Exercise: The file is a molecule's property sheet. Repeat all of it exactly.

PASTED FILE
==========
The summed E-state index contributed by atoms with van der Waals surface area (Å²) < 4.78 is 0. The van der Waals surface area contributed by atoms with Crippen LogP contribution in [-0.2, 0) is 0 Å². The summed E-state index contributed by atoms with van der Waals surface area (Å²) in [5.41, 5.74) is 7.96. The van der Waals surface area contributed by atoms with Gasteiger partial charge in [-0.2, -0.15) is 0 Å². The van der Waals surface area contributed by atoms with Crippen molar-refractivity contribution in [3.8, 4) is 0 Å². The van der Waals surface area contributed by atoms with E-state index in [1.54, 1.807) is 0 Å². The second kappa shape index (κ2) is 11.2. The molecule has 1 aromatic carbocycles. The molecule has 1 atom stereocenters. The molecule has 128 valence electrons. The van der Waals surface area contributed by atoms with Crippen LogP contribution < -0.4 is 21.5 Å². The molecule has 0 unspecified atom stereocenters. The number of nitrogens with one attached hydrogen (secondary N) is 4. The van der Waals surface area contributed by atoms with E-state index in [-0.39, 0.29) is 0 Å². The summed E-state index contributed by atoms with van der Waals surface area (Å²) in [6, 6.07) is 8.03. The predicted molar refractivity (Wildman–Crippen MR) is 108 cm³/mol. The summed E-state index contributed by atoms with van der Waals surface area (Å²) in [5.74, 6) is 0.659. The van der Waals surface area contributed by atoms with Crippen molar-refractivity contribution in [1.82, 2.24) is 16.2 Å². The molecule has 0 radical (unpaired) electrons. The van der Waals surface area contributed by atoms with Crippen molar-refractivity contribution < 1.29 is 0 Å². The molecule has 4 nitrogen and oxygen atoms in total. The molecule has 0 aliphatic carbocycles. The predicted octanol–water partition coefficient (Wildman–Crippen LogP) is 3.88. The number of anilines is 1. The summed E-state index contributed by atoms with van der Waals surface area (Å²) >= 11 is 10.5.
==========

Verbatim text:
The summed E-state index contributed by atoms with van der Waals surface area (Å²) < 4.78 is 0. The van der Waals surface area contributed by atoms with Crippen LogP contribution in [-0.2, 0) is 0 Å². The summed E-state index contributed by atoms with van der Waals surface area (Å²) in [5.41, 5.74) is 7.96. The van der Waals surface area contributed by atoms with Gasteiger partial charge in [-0.2, -0.15) is 0 Å². The van der Waals surface area contributed by atoms with Crippen molar-refractivity contribution in [3.8, 4) is 0 Å². The van der Waals surface area contributed by atoms with E-state index in [1.54, 1.807) is 0 Å². The second kappa shape index (κ2) is 11.2. The molecule has 1 aromatic carbocycles. The molecule has 1 atom stereocenters. The molecule has 128 valence electrons. The van der Waals surface area contributed by atoms with Crippen LogP contribution < -0.4 is 21.5 Å². The molecule has 0 unspecified atom stereocenters. The number of nitrogens with one attached hydrogen (secondary N) is 4. The van der Waals surface area contributed by atoms with E-state index in [-0.39, 0.29) is 0 Å². The summed E-state index contributed by atoms with van der Waals surface area (Å²) in [6, 6.07) is 8.03. The predicted molar refractivity (Wildman–Crippen MR) is 108 cm³/mol. The summed E-state index contributed by atoms with van der Waals surface area (Å²) in [5.74, 6) is 0.659. The van der Waals surface area contributed by atoms with Crippen molar-refractivity contribution in [1.82, 2.24) is 16.2 Å². The molecule has 0 radical (unpaired) electrons. The van der Waals surface area contributed by atoms with Crippen molar-refractivity contribution < 1.29 is 0 Å². The molecule has 4 nitrogen and oxygen atoms in total. The molecule has 0 aliphatic carbocycles. The predicted octanol–water partition coefficient (Wildman–Crippen LogP) is 3.88. The number of anilines is 1. The summed E-state index contributed by atoms with van der Waals surface area (Å²) >= 11 is 10.5.